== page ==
III. Lacerating and Penetrating Injuries (entrance wound only)

A. Cutting or tearing of eyewall by sharp object
B. Penetrating injury is caused by a laceration at a single site on the globe.
C. Careful wound closure of total extent of wound D. Very posterior wounds may be left open E. Complications include traction RD, cyclitic membrane, phthisis bulbi. F. Optimal timing of vitrectomy is unknown. 1. Defer until 10-14 days to reduce risk of bleeding, allow cornea to clear, and
IV. Perforating Injuries (entrance and exit wounds)

A. Close anterior wounds. Small posterior wounds may be left unrepaired. B. Vitrectomy useful in vitreous hemorrhage. Usually delay 7 days to allow C. Remove posterior hyaloid during vitrectomy.
V. Intraocular Foreign Bodies

B. X-rays and CT scanning may be helpful. 2. Pars plana magnet extraction if small, non-encapsulated, easily 3. Intraocular magnet extraction following PPV 4. Intraocular forceps if non-magnetic or large 3. Pure copper highly toxic (chalcosis)
b. affinity for limiting membranes (Descemet’s). iii. opacities in aqueous, vitreous, and in retina. Iron (siderosis):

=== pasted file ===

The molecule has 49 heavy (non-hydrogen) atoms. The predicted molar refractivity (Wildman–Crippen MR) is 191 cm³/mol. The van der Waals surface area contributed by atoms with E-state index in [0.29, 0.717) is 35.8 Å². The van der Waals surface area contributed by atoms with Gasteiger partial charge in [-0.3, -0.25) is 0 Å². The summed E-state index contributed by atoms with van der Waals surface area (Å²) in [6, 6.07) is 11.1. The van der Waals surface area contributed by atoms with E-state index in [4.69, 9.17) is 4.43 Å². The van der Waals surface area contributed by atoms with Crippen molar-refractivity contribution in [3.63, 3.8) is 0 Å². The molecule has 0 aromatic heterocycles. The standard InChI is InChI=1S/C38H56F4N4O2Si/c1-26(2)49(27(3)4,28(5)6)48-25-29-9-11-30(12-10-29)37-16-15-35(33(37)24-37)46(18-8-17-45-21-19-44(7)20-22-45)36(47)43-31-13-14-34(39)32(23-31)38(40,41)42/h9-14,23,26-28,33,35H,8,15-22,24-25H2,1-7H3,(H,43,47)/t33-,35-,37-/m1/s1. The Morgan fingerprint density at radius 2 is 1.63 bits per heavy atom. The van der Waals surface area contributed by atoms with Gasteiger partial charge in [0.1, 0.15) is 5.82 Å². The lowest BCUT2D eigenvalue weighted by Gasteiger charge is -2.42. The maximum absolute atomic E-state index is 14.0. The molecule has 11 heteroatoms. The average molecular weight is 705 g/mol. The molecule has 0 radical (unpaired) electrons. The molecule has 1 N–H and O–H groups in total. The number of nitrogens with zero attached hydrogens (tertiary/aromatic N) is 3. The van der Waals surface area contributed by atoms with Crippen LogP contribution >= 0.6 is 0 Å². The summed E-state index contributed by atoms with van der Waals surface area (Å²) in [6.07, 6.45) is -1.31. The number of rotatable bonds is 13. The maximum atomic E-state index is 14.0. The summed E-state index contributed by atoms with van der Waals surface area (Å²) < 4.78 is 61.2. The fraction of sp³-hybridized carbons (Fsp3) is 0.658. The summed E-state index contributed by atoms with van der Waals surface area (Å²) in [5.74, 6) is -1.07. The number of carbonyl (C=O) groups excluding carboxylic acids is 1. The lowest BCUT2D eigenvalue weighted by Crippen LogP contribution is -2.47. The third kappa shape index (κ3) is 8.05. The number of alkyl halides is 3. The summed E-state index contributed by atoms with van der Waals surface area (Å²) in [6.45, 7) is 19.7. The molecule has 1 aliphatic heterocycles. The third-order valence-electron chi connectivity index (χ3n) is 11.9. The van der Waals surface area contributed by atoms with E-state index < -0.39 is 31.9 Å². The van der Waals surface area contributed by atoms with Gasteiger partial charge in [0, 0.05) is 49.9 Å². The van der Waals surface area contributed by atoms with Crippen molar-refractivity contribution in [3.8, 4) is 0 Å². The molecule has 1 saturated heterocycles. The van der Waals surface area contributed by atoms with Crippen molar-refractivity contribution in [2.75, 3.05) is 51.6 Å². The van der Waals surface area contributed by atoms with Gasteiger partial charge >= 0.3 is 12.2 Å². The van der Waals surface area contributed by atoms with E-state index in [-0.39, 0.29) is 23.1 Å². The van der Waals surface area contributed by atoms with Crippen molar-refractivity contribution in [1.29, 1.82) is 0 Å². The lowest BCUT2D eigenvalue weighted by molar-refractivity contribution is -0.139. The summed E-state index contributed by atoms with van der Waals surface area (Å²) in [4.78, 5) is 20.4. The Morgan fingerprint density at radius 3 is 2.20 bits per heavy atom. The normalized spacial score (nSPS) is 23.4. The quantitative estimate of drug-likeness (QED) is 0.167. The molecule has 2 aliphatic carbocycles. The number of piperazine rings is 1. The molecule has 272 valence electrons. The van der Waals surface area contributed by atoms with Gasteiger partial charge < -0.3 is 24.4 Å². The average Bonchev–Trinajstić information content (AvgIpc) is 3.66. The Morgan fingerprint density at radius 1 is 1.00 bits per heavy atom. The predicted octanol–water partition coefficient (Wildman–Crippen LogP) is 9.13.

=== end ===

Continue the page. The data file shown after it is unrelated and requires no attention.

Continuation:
a. deposited in epithelial tissues of iris, ciliary body, b. Ferric ions cause production of oxidants causing Haber-Weiss reaction catalyze generation of hydroxyl radicals, c. damage primarily to photoreceptors and RPE.
VI. Posttraumatic Endophthalmitis

A. Occurs in 2-7% of penetrating injuries B. Higher incidence with FB’s and in rural settings (remember gardening!) 3. Inflammation with fibrin, hypopyon, vitreous inflammation E. Culture and sensitivity of anterior chamber and vitreous 5. prophylactic use if no sign of endophthalmitis is controversial VII. Sympathetic Ophthalmia

A. Avoid primary enucleation if globe can be repaired B. Enucleation within 2 weeks if no potential for recovery C. Incidence 1 in 500 cases of penetrating injury D. Onset usually within 3 months to 1 year, but can be many years later 2. multifocal infiltrates in RPE (Dalen-Fuchs nodules) or choroid
VIII. Shaken Baby Syndrome/Child Abuse

5. resemble Terson syndrome, Purtscher’s, or CRVO
IX. Avulsion of the Optic Disc

A. Can occur from extreme dislocation of globe
Be sure to review Chapter 14 "Adverse Effects of Electomagnetic Energy on the Retina",
Chapter 15 "Laser Therapy for Posterior Segment Diseases", and Chapter 16
"Vitreoretinal Surgery".
If you can get a copy of it, I also highly recommend the AAO Monography "Retinal
Detachment Principles and Practice" by Hilton, McLean, and Brinton, 1995 which is
unfortunately out of print.
Revised 2/5/2014

Source: http://www.nyee.edu/pdf/okap-rosenthal.pdf